What is RNA and how can we use ADAR, the body's own RNA editing machinery to treat disease? On this page we explain the Axiomer® RNA editing technology and how we are creating a new class of medicines.

What is RNA

What is RNA

RNA stands for ribonucleic acid and it is an essential component of all living cells. It is best known for its use during ‘translation’, the process in which the information in RNA is used as a blueprint for the production of a specific protein. RNAs themselves are produced in a process called ‘transcription’, where the genetic code in DNA is copied into RNA. The RNA code is composed of nucleotides, which are marked by specific letters: adenosine (A), guanosine (G), cytidine (C), and uridine (U).

DNA, RNA, proteins and nucleotides
What is RNA editing

What is RNA editing

RNA editing describes the natural, continuous, molecular process in which the information content of RNAs is altered after transcription. RNA editing is essential for cells to create different variants of proteins that are produced from single genes. It can also regulate the function of the RNA and helps protect against unnecessary immune reactions.

What is ADAR

What is ADAR

There are different ways in which RNA is edited in a cell. One of the most common is A-to-I editing, where an A nucleotide (adenosine) is changed into an I nucleotide (inosine). A-to-I editing is performed by an enzyme called Adenosine Deaminase Acting on RNA, or ADAR. It normally binds to double stranded structures in your RNA where it then edits the specific adenosine.

Natural ADAR editing (A-to-I)
What is Axiomer®

What is Axiomer®

ProQR’s proprietary Axiomer® technology is based on short strands of synthetic RNA, which we call editing oligonucleotides, or EONs. EONs are designed to specifically bind to the target (single stranded) RNA and mimic the double stranded structure that normally attracts ADAR.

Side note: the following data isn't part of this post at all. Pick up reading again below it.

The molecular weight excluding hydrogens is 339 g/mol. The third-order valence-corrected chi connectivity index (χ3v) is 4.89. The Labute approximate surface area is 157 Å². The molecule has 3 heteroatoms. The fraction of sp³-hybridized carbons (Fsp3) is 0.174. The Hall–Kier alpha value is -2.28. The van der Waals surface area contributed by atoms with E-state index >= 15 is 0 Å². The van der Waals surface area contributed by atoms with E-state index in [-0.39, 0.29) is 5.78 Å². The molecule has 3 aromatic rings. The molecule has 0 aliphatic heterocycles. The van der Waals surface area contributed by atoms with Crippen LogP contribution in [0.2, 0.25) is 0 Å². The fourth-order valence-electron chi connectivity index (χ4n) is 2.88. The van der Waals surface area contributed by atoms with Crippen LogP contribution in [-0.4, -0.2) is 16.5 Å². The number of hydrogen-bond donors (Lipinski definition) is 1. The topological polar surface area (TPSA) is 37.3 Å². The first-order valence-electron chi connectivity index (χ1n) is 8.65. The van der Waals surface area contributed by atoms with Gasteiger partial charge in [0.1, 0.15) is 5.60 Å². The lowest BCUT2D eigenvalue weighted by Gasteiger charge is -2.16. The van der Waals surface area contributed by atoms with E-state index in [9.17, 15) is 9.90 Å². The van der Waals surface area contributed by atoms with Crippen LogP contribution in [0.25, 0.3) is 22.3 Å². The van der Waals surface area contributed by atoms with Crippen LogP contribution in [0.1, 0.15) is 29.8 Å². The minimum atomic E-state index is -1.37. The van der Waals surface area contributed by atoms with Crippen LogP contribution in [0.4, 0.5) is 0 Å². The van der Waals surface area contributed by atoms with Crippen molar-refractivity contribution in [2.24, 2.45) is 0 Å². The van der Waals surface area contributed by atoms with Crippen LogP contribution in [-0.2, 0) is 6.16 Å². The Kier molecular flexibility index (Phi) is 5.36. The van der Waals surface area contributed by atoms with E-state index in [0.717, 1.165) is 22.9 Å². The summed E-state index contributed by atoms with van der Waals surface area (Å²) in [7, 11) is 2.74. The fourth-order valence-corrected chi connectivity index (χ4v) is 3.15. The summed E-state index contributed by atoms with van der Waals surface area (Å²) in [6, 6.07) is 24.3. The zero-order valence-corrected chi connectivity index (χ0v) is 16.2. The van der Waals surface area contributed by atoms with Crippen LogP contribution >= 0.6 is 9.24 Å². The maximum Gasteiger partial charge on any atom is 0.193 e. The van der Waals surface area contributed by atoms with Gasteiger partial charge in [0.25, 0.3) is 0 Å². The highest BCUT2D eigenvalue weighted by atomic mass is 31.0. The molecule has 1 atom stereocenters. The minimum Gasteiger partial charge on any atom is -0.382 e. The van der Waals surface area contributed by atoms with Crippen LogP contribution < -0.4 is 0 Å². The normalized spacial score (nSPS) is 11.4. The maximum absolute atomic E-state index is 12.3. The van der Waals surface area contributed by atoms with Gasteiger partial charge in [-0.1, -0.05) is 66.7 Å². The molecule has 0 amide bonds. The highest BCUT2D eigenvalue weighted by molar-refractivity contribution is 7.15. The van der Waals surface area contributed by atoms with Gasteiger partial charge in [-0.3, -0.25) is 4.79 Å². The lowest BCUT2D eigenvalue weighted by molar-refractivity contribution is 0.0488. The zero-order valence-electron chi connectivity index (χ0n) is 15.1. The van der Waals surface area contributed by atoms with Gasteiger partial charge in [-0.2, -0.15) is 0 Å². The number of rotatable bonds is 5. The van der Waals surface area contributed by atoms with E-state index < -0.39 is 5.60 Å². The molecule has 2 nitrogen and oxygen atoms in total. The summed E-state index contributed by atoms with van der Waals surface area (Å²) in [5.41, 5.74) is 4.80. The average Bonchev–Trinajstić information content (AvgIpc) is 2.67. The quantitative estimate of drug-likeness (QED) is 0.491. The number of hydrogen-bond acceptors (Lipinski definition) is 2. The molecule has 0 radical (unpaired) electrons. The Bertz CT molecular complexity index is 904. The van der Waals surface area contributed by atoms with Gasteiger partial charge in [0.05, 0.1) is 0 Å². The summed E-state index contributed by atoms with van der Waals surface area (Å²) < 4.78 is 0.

An EON can attract ADAR to a specific location in an RNA to make an A-to-I edit. We can use this technology to correct an RNA with a disease-causing mutation back to a normal RNA or change a protein so that it will have a new function that helps prevent or treat disease.

EON-directed therapeutic editing (A-to-I)

Through this process, our Axiomer® technology makes it possible to treat diseases in a new way by enabling your own body to treat the disease. Since the EON is a short piece of modified RNA and the cell’s own editing enzyme is used, no proteins need to be introduced that would not normally be present in our cells. This makes the manufacturing and delivery of the medicine much easier compared to other technologies, such as gene therapy and gene editing.

Additionally, editing the RNA instead of DNA makes the change transient with less risks of permanent side effects. With the possibility to change the function of a protein by A-to-I editing, there are a vast number of disease-causing mutations that could potentially be corrected using the Axiomer® technology.

Axiomer advantages compared to gene therapy and gene editing
How does Axiomer® work

How does Axiomer® work

The Axiomer® technology has the potential to be a widely applicable technology, which could enable the development of a completely new class of medicines for conditions that currently have no treatment. By altering the protein through these steps, we can alter the course of disease:

  1. First, we identify where an A-to-I edit could change the course of a specific disease. We then design an EON to specifically bind to the target RNA and mimic the structure that normally attracts ADAR, so that the EON enables the desired edit.
  2. The EON is periodically delivered to the tissue or organ that is affected by the disease.
  3. Once the EON enters a cell it binds to the target RNA. The EON and target RNA combination attracts the ADAR enzyme where it edits the specific ‘A’ to an ‘I’ in the target RNA.
  4. During translation the ‘I’ in the target RNA is read by the cell as a ‘G’, resulting in the production of the corrected or altered protein.
How does Axiomer® work